Greenwood still improving

Glenda Greenwood said she has been busy – doing homework.

However, Greenwood isn’t referring to hitting the books; rather, she has been scoping out programs for her son, Justin Greenwood, to get involved in. It’s been more than a year and a half since Justin, a former Blugold linebacker, suffered a traumatic brain injury during a Sept. 27, 2003 football game.

“He’s making progress,” she said. “With brain injury … you just have to take one day at a time. We’re still early in the recovery.”

She said having to wait for openings in programs like the one he currently is in and for insurance approval sometimes delays Justin’s progress.

“I think the biggest time factor in brain injury is having to wait for all these programs,” Greenwood said. “You stay kind of on a plateau. You don’t keep moving.”

Justin participates in a program focused on community independent skills at TBI Metro Services in Richfield, Minn., which specializes in employment and education for adults with brain injuries.

These skills include riding the bus and making a menu and a grocery list, and Justin practices them from 8:30 a.m. to noon Monday mornings and all day on Wednesday.

Justin’s name also is on a waiting list for a peacework job, or a basic job, which is like working on an assembly line creating tablecloth holders.

“It’s a repetition thing,” she said of the job. “People with brain injury have short-term memory. Repetitive work is helpful.”

It’s also important for Justin to keep a planner, Greenwood said, calling it “the key to his life.”

Justin said because he knows using his planner is important, he writes in it everyday.

“It kind of helps me with my memory,” he said. “It kind of replaces my memory.”

Greenwood said Justin does remember a lot and is able to concentrate.

“His memory is pretty good, I think, for his brain injury,” she said.

Senior Nels Fredrickson, who Justin said he loves like a brother, attested Justin’s memory has returned.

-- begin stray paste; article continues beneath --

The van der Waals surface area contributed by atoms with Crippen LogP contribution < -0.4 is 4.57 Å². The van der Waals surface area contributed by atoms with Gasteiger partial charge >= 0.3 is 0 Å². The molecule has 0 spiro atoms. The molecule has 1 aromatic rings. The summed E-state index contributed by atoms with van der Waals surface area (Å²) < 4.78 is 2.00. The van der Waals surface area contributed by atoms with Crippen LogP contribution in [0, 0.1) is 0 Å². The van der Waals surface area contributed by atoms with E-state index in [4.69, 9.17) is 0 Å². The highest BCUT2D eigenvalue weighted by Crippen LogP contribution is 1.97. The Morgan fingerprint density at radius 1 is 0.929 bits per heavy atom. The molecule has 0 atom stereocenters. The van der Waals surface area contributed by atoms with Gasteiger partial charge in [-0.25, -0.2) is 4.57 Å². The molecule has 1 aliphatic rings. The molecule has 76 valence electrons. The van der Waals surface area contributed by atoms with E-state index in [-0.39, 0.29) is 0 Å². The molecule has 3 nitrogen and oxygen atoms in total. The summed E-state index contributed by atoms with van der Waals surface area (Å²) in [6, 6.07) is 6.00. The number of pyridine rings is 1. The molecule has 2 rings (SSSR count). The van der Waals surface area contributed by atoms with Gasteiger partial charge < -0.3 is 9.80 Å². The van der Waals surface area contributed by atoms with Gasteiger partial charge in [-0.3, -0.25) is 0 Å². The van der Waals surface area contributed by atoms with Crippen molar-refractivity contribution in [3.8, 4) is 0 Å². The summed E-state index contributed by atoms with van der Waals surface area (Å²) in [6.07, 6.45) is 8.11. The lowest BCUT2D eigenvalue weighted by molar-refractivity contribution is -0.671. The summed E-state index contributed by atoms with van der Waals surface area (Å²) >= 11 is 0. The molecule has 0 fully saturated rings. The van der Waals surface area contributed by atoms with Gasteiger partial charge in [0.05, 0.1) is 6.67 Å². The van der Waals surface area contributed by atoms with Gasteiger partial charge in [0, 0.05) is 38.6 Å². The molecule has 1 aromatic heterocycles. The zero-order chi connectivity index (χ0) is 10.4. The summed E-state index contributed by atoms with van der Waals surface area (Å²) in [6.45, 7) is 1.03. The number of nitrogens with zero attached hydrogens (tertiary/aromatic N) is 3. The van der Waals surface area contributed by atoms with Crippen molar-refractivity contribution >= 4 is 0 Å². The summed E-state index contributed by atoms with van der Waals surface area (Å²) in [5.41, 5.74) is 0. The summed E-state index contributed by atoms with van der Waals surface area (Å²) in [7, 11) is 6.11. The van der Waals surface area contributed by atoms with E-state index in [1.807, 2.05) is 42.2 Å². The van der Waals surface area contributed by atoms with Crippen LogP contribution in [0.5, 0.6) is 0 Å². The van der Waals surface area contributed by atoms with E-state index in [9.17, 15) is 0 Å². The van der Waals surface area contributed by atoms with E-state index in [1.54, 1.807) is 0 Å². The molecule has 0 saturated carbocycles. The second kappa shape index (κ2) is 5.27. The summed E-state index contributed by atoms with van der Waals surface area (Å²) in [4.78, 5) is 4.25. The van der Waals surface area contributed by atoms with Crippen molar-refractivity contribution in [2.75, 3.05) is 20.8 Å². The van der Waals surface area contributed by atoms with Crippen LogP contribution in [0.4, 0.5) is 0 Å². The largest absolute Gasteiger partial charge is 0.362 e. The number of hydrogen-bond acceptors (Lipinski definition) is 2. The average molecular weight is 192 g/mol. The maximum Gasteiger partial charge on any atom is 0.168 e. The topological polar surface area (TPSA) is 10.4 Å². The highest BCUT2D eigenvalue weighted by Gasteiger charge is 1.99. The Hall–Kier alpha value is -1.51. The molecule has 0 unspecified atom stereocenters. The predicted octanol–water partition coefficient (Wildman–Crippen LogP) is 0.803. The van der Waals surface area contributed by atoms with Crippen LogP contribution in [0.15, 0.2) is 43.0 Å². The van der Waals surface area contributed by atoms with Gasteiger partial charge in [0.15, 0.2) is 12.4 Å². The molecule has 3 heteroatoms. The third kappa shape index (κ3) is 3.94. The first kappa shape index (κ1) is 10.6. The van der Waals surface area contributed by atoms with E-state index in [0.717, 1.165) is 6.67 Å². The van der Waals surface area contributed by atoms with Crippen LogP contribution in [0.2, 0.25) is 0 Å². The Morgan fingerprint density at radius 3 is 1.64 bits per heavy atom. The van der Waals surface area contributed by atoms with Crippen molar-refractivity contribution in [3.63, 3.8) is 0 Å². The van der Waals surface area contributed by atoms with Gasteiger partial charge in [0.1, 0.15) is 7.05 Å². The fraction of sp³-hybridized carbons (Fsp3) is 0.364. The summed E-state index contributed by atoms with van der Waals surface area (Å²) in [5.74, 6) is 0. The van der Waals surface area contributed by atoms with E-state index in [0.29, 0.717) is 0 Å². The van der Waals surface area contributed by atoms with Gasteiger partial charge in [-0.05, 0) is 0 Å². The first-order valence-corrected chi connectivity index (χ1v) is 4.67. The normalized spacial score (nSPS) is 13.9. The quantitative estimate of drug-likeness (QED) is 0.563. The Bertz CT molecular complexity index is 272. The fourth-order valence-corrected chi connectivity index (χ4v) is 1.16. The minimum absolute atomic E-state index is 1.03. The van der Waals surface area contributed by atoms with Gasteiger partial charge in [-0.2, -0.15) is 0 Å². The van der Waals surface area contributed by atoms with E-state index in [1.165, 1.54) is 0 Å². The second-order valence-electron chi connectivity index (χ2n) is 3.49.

“He’s talking about when he was playing football … how he’s doing in the cities,” he said.

Another program Greenowood is looking into is Vision Loss Resource in Minneapolis that trains him to recognize his surroundings, “so maybe someday he’ll walk to the gas station to get a pop and get home,” she said.

Justin has tunnel vision so he can see six inches in front of him and has no peripheral vision.

“If he was looking at you, he can see your head and shoulders, and that’s kind of how much he sees,” she said. “He’s been training and working on moving his head and searching his environment.”

However, this tunnel vision does make it easier for Justin to keep his eye on his golf ball during golf lessons.

“He’s really excited about (taking golf lessons), because with his tunnel vision, he can see his ball,” she said. “He can’t take his eye off it; otherwise he can’t see the ball.”

Greenwood said she hopes to enter him into tournaments.

“I love it,” Justin said. “It’s really good being active again. It just brings back some memories … in sports, because I was in sports. It just feels good to get back involved with stuff again.”

Justin also works out three times per week – twice at the YMCA and once for a half hour at the Courage Center.

Josh Greenwood, Justin’s brother, said it’s great for Justin to be involved.

“Everything he does is brain-stimulating,” he said.

Josh also mentioned his brother’s state of mind.

“I don’t know how I’d be able to handle what he’s going through,” he said. “The fact he stays so positive is the fact I stay sane. He’s just happy to be alive, so it makes it easier (for) me.”

Justin said he just wants to keep moving forward.

“I just use my planner and look into different programs I can get into, just to keep making progress.”